Legislative Assembly for the ACT: 2016 Week 2 Hansard (16 February) . .
into homes of their own, through public housing, community housing, private rentals or homes of their own. There was a particularly positive announcement from the federal opposition this week starting a conversation around negative gearing and capital gains tax, two of the levers that the ACT government does not have responsibility for. But we do have responsibility for providing affordable housing. We have the highest amount of public housing in the country. We are not privatising our public housing, as the New South Wales government is doing. Our homelessness services provide the best possible support in keeping people out of homelessness.
MR SMYTH: Madam Speaker, my question is to the Minister for Health. Minister, according to a recently released AIHW report, Canberra public hospitals have the highest national rate of the infection staphylococcus aureus bacteraemia also called SAB or golden staph. In 2014-15 the ACT rate was 0.84 cases per 10,000 days of patient care. This is the second time in five years that the ACT has had the worst national result. Patients who develop golden staph are more likely to suffer complications that result in longer stays in hospital, and the most serious infections can result in death. They also result in potentially unnecessary increases in the cost of hospitalisation. Minister, why has Canberra consistently higher rates of golden staph than the rest of the country?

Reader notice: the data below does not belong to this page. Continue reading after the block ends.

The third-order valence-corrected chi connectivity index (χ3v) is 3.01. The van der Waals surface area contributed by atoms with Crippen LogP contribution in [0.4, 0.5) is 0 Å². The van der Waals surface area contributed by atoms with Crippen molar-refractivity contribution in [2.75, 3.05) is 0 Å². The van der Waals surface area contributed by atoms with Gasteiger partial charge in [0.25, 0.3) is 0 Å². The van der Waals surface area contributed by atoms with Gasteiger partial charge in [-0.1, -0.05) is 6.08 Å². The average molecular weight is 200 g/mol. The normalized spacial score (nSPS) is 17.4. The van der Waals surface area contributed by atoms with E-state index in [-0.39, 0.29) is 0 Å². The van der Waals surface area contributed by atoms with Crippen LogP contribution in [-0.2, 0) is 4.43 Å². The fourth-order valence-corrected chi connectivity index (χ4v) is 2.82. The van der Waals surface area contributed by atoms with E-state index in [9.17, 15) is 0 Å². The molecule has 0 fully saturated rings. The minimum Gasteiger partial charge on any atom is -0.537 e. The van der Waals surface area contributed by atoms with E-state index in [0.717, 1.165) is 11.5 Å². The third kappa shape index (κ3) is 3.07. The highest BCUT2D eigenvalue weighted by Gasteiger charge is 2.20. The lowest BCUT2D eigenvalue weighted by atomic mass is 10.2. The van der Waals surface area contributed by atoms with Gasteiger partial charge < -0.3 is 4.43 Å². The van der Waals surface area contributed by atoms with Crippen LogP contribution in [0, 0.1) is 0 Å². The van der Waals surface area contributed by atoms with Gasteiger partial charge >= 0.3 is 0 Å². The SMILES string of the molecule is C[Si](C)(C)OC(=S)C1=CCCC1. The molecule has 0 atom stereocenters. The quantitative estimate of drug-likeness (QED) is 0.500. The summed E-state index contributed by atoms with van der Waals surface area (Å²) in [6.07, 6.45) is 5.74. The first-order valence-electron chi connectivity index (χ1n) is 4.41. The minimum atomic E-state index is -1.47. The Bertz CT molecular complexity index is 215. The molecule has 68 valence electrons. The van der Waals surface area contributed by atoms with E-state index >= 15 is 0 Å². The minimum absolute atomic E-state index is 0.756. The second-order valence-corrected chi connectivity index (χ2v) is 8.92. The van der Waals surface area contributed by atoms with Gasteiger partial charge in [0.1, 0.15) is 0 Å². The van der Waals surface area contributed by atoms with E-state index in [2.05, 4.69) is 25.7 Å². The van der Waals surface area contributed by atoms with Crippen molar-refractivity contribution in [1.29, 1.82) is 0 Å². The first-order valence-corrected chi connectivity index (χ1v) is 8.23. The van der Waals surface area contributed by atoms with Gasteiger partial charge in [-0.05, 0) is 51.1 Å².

MR CORBELL: Canberra Hospital does not have consistently higher rates but we do see exceedences above national averages from time to time. This is common in a teaching hospital of the size of the Canberra Hospital where there is a relatively smaller number of people being treated compared to larger jurisdictions. So any variance can show up as a larger percentage change.
This is a common issue with statistics in relation to these types of matters. I am sure that Mr Smyth would be aware of it. But I would refute the suggestion that the ACT consistently sees figures above this level. We do not. But we do see infection rates vary from time to time. I will not be taking my advice from the Liberal opposition when it comes to how we are placed compared to other jurisdictions. I will be taking my advice from the clinical leaders on these questions, including people such as Dr Peter Collignon at the Canberra Hospital and the ANU, who comprehensively addressed this issue when these statistics were released earlier this year.
MADAM SPEAKER: A supplementary question, Mr Smyth.
MR SMYTH: Minister, what are you doing to reduce golden staph infections in Canberra's public hospitals?
MR CORBELL: That is just a silly question. What does Mr Smyth think I should do? I am not an infectious diseases expert. My responsibility—
Mr Hanson interjecting—
MADAM SPEAKER: Order!
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